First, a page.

Guam undersea active volcano wildlife


This is a video of an undersea eruption near Tonga.

From World Science:

Expedition to bursting, undersea volcano yields marvels

May 5, 2009

Courtesy National Science Foundation and World Science staff

Sci­en­tists who have just re­turned from an ex­pe­di­tion to an erupt­ing un­der­sea vol­ca­no near the Is­land of Guam re­port that the vol­ca­no seems to be con­tin­u­ously ac­tive, has grown con­sid­erably in the past three years, and its ac­ti­vity sup­ports a un­ique bi­o­log­i­cal com­mun­ity thriv­ing de­spite the erup­tions.

An in­terna­t­ional sci­ence team on the ex­pe­di­tion, funded by the Na­tional Sci­ence Founda­t­ion, cap­tured dra­mat­ic new in­forma­t­ion about the erup­tive ac­ti­vity of NW Rota-1.

This video is called Submarine Ring of Fire 2006: NW Rota1 Brimstone Pit Erupting.

“This re­search al­lows us, for the first time, to study un­der­sea vol­ca­noes in de­tail and close up,” said Barba­ra Ran­som, pro­gram di­rec­tor in the Na­tional Sci­ence Founda­t­ion’s Di­vi­sion of Ocean Sci­ences, which funded the re­search. “NW Rota-1 re­mains the only place on Earth where a deep sub­ma­rine volca­no has ev­er been di­rectly ob­served while erupt­ing.” …

An­i­mals in this un­usu­al ec­o­sys­tem in­clude shrimp, crab, limpets and bar­na­cles, some of which are new spe­cies. “They’re spe­cially adapted to their en­vi­ron­ment,” said Chad­wick, “and are thriv­ing in harsh chem­i­cal con­di­tions that would be tox­ic to nor­mal ma­rine life. Life here is ac­tu­ally nour­ished by the erupt­ing vol­ca­no.”

Ve­re­na Tun­ni­cliffe, a bi­olo­g­ist from the Uni­ver­s­ity of Vic­to­ria, Can­ada, said that most of the an­i­mals are de­pend­ent on dif­fuse hot-wa­ter ven­t­ing that pro­vides bas­ic food in the form of bac­te­ri­al fil­a­ments coat­ing the rocks. “It ap­pears that since 2006 the dif­fuse ven­t­ing has spread and, with it, the ven­t an­i­mals,” Tun­ni­cliffe said. There are pro­fuse popula­t­ions of shrimp on the vol­ca­no, with two spe­cies able to cope with the vol­can­ic con­di­tions, she added.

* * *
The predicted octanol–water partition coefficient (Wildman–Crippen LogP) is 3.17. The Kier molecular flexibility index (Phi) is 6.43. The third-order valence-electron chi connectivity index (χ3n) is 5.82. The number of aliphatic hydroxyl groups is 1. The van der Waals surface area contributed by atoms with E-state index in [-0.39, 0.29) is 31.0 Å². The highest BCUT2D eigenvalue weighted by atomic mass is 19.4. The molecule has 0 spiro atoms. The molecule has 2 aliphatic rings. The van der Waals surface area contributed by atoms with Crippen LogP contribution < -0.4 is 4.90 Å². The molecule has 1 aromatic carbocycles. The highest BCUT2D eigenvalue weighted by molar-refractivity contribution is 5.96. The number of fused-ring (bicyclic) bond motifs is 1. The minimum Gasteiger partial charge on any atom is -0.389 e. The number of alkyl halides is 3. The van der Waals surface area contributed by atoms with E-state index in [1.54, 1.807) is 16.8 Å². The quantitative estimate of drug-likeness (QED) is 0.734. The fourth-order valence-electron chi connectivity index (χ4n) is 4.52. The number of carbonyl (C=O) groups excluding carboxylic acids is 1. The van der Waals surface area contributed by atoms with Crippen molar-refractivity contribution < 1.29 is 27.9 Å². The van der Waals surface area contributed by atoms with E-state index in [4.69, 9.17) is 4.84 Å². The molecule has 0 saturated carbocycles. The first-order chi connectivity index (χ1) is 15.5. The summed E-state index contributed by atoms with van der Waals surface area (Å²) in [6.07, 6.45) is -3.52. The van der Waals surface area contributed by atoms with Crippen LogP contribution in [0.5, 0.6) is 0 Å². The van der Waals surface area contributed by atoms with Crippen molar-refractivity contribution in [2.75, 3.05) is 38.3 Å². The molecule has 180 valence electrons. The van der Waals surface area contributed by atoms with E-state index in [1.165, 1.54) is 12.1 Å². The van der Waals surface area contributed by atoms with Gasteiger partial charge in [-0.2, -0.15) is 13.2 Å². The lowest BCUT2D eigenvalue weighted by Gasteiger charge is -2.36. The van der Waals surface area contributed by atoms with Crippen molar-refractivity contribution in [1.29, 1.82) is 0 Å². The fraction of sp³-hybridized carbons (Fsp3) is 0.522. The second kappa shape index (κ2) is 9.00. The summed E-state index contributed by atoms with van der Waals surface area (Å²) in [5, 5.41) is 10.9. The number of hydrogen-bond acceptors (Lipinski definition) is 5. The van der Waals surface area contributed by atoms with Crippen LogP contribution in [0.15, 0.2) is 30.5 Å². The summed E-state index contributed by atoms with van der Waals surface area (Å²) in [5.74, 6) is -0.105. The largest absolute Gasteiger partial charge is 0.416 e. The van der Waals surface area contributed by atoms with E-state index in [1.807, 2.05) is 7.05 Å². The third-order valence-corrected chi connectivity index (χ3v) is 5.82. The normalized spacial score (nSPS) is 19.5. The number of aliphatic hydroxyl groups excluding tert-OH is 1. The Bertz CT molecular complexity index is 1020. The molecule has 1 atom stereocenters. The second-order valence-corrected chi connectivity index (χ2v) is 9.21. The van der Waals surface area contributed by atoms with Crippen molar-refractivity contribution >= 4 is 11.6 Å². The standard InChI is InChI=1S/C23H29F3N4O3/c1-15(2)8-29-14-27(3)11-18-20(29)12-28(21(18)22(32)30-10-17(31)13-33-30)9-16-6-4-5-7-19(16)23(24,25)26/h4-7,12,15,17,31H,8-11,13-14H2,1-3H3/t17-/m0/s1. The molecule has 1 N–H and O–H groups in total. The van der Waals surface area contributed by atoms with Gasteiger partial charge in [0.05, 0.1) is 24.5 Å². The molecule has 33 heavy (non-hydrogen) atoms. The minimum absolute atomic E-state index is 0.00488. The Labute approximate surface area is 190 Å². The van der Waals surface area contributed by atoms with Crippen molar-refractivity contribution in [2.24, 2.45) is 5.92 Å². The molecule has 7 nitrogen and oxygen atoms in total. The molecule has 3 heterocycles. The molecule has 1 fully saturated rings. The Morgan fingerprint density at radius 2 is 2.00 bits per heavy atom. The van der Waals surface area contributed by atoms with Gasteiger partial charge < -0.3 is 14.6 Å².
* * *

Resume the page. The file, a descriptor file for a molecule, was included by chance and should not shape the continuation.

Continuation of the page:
“The ‘Loi­hi’ shrimp has adapted to graz­ing the bac­te­ri­al fil­a­ments with ti­ny claws like gar­den shears,” said Tun­ni­cliffe. “The sec­ond shrimp is a new spe­cies—they al­so graze as ju­ve­niles, but as they grow to adult stage, their front claws en­large and they be­come preda­tors.” The Loihi shrimp was pre­vi­ously known only from a small ac­tive vol­ca­no near Ha­waii, far away. It sur­vives on the fast-growing bac­te­ria and tries to avoid the haz­ards of the vol­can­ic erup­tions. Clouds of these shrimp were seen flee­ing vol­can­ic bursts, re­search­ers said.

The oth­er spe­cies at­tacks the Loihi shrimp and preys on ma­rine life that wan­ders too close to the vol­can­ic plumes and dies. “We saw dy­ing fish, squid, etc., rain­ing down on­to the sea­mount, where they were jumped on by the vol­ca­no shrim­p,” Tun­ni­cliffe said.

NW Rota-1 pro­vides a one-of-a-kind nat­u­ral lab­o­r­a­to­ry for the in­ves­ti­ga­t­ion of un­der­sea vol­can­ic ac­ti­vity and its rela­t­ion to chem­i­cal-based ec­o­sys­tems at un­der­wa­ter ven­ts, where some bi­ologists think life on Earth orig­i­nat­ed.

“It is un­usu­al for a vol­ca­no to be con­tin­u­ously ac­tive, even on land,” Chad­wick point­ed out.

“This pre­s­ents us with a fan­tas­tic op­por­tun­ity to learn about pro­cesses we’ve nev­er been able to di­rectly ob­serve be­fore,” he said. “When vol­ca­noes erupt in shal­low wa­ter they can be ex­tremely haz­ard­ous, cre­at­ing huge ex­plo­sions and even tsunamis. But he­re, we can safely ob­serve an eruption in the deep ocean and learn valua­ble lessons about how lot la­va and seawa­ter in­ter­ac­t.” …

Ocean acidifica­t­ion is a se­ri­ous con­cern be­cause of human-induced car­bon di­ox­ide ac­cu­mu­lat­ing in the atmo­sphere. “Subma­rine vol­ca­noes are places where we can study how an­i­mals have adapted to very acid­ic con­di­tions,” Chad­wick said.

Blog of this expedition: here.

Unique and new species thriving around erupting undersea volcano: here.

An observation ward for the long-term observation of a mud volcano in the Norwegian deep sea has been set up by, among others, three research institutes from the German federal state Bremen: here.

Supervolcano may be brewing beneath Mount St Helens: here.

The Remarkable Life of William Beebe: Explorer and Naturalist: here.

3 thoughts on “Guam undersea active volcano wildlife

  1. Pingback: New crab species gets Harry Potter name | Dear Kitty. Some blog

  2. Pingback: Guam people against Trump’s Korea nuclear warmongering | Dear Kitty. Some blog

  3. Pingback: World’s deepest deep sea fish discovered | Dear Kitty. Some blog

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